Noise Standards

Sound is transmitted through the air as a series of compression waves. The energy of the noise source causes air molecules to oscillate radially away from the source. This oscillation results in a train of high-pressure regions following one another, travelling at a speed of approximately 760 miles per hour in sea-level air.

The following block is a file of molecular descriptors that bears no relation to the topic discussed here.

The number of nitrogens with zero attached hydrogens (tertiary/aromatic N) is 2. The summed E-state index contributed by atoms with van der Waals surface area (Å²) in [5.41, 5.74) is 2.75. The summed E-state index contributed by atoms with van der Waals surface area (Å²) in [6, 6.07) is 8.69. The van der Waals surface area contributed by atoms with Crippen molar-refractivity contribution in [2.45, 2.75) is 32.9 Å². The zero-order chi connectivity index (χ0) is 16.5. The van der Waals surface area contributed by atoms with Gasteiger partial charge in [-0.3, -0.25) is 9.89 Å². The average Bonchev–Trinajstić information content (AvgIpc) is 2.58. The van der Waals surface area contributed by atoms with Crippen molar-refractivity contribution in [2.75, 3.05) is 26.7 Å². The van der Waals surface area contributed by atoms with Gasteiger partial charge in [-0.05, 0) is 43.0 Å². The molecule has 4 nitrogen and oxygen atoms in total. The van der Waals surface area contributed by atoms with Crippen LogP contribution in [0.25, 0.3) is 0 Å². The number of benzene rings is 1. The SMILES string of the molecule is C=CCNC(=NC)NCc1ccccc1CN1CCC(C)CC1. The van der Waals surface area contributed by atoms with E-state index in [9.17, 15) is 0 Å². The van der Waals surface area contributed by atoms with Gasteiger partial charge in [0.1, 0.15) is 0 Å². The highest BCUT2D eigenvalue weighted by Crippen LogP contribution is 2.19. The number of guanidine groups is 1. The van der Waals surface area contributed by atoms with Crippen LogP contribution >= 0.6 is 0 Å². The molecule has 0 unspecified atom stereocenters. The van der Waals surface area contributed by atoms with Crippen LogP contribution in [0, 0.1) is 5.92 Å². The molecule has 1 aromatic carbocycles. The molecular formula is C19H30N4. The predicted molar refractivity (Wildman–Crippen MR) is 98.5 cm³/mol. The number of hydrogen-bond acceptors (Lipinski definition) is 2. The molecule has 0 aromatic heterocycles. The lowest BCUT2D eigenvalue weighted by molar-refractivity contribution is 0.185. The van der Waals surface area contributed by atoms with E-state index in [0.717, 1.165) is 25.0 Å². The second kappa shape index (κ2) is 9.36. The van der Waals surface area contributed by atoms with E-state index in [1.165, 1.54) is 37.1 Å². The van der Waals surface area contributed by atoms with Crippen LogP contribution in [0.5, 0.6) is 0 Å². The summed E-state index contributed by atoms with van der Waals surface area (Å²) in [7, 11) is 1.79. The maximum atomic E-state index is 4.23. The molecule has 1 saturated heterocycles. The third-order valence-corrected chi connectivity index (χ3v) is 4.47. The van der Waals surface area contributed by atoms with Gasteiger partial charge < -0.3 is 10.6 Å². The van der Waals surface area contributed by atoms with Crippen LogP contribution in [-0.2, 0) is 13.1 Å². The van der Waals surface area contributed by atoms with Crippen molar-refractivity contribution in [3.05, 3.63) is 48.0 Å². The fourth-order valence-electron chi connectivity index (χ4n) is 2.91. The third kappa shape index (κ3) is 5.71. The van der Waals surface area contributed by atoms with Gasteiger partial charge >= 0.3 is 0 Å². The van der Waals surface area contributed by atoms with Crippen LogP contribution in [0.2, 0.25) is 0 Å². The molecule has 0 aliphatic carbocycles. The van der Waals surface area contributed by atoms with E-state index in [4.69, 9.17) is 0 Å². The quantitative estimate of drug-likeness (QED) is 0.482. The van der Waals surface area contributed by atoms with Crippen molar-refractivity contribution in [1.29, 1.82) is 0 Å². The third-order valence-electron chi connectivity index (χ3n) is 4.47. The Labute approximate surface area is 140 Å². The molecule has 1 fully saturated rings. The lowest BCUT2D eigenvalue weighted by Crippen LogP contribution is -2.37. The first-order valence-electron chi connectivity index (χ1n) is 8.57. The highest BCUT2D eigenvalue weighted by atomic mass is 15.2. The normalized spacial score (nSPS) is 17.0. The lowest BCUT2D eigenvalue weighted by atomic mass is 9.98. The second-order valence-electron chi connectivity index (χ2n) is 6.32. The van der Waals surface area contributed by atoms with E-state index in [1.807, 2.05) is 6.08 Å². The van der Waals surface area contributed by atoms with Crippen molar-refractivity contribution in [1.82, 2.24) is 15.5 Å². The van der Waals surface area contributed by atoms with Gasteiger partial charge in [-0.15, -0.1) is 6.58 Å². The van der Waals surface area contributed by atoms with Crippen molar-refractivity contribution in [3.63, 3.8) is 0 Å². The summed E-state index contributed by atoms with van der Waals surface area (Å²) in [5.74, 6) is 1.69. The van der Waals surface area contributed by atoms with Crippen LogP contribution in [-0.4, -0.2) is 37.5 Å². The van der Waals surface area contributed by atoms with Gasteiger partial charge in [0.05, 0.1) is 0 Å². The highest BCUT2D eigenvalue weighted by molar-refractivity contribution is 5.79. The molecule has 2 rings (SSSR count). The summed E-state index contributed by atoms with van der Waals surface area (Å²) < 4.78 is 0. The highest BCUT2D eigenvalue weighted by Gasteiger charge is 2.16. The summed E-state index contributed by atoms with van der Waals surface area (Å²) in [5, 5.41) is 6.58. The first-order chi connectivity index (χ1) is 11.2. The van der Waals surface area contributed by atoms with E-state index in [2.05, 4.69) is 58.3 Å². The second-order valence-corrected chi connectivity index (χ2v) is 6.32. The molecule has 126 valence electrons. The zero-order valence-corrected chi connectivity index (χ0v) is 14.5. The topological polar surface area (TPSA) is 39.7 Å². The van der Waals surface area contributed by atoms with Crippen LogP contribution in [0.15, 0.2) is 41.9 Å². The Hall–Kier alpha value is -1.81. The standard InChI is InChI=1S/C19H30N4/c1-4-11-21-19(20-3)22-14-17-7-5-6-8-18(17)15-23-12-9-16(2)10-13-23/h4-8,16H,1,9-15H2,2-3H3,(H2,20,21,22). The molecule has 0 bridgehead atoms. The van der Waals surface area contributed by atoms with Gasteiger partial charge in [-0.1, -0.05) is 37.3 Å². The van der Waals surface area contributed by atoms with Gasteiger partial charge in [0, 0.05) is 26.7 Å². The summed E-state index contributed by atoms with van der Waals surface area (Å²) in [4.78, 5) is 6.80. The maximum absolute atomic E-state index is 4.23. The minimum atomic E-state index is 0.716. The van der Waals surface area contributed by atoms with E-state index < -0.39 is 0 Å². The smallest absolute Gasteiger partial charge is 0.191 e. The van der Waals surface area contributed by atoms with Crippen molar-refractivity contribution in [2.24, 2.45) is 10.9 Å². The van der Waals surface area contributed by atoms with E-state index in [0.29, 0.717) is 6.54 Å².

Noise can be described in terms of its loudness and its pitch, or frequency. Loudness is measured in decibels (dB). The dB scale, shown in Table 4.4.1, is a logarithmic scale— a 20 dB sound is ten times louder than a 10 dB sound. Pitch is a measure of how high or low a sound is. Pitch is measured in cycles per second (cps), or hertz (Hz). This measurement is the number of compression waves passing a point each second. The human ear is sensitive to sounds in the range of 20 to 20,000 Hz, but the ear is not as sensitive to low- and high-frequency sounds as it is to medium-frequency sounds (Figure 4.4.1).

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